Support BikePortland - Journalism that Matters

TriMet’s multimodal trip planning tool now out of testing mode

Posted by on August 7th, 2012 at 11:44 am

Screen grab of the
trip planner in action.

After 10 months of testing, TriMet has officially moved their multimodal trip planner out of beta mode. Here’s more from their announcement:

Now riders can combine transit with biking and walking using the newest version of the online trip planner. This open source trip planning tool is the first produced by a transit agency in the U.S. that allows users to combine multiple modes of transportation.

TriMet has spent over three years building this tool (which has even been noticed by the White House). Since they launched it to public use back in October, they’ve received help from hundreds of users, says the agency’s IT Manager of GIS and Location-Based Service Bibiana McHugh. I spoke with McHugh on the phone this morning to learn more about what has changed since then.

“It’s a much better tool that it was back in October,” she said.

The major improvement, says McHugh, is that the project team — led by TriMet Software Engineer Frank Purcell — has used feedback from users (many of them bike riders) to refine the core algorithm the tool uses to create its routes. The tool is made up of three basic parts: the core algorithm, free and open source OpenStreetMap data, and what McHugh refers to as “configurations”. Those are the weighting preferences baked into the system that help the tool determine what roads are best for a “quick”, “bike-friendly”, hilly, or flat route, and so on.

Those configurations can be tweaked in a nifty triangle that allows users to choose how much to weight each feature. “We’ve tweaked those configurations for optimum results,” says McHugh. She also credits the four interns who helped work on the project, saying that bicycling is their main mode of transportation and they did a lot of field work and testing over the past several months.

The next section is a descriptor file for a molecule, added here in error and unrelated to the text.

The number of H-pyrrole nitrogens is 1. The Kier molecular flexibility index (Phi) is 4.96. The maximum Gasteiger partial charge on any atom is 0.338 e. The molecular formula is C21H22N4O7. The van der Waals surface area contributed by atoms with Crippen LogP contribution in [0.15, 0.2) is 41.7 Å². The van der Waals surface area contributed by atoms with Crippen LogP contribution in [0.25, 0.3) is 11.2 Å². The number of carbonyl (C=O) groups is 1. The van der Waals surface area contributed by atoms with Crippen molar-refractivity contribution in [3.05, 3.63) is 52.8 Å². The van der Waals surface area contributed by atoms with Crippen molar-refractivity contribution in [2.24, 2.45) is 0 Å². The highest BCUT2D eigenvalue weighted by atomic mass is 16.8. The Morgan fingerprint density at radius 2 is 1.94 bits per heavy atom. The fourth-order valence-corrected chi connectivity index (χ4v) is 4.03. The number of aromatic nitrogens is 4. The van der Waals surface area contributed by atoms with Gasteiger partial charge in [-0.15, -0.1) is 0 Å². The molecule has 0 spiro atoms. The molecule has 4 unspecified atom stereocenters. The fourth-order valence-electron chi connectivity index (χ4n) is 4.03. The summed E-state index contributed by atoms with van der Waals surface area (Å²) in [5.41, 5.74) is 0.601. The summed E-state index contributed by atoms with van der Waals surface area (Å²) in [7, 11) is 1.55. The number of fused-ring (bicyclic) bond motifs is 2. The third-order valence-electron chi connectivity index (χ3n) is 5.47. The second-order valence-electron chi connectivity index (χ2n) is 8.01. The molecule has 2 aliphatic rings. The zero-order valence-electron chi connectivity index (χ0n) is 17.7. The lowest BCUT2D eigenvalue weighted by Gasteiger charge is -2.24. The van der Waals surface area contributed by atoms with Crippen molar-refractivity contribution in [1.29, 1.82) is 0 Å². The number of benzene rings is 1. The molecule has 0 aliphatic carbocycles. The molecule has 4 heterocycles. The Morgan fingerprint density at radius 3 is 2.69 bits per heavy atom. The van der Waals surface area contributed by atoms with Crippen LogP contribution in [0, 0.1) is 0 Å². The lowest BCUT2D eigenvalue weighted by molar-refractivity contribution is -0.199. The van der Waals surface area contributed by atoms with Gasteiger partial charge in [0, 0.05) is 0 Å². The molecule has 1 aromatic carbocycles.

Another big improvement to TriMet’s planner has to do with the map’s graphical tiles. Before they were using Open Street Map data with tiles owned by Mapquest. After Mapquest went down a few times, McHugh says they didn’t want to be reliant on them. She was also concerned that Mapquest’s tiles might not get updated frequently enough. So now they’ve built their own tiles, which gives TriMet the ability to dial-in the look and feel and keep the data current. “No many people are doing this… It’s a pretty big undertaking,” she explained. “But we thought it was worth it.”

Another big undertaking was getting quality aerial photography for checking out routes in a street view mode. McHugh said, thanks to a consortium of agencies across the region, they were able to purchase “six-inch aerial photography.” The images are extremely detailed and allow the user to see objects as small as six inches in size. “This means you can actually see bike lanes on a street and curb cuts on a crosswalks.”

As for what else this tool can do? It gives you an elevation profile of your route, you can view locations of carsharing services and fare outlets, and you can print out a hard copy of your trip.

McHugh says they hope to expand the tool through the region and bring in other transit agencies like C-TRAN and SMART. Other next steps for the trip planner are to make it more accessible to sight-impaired and low-bandwidth users.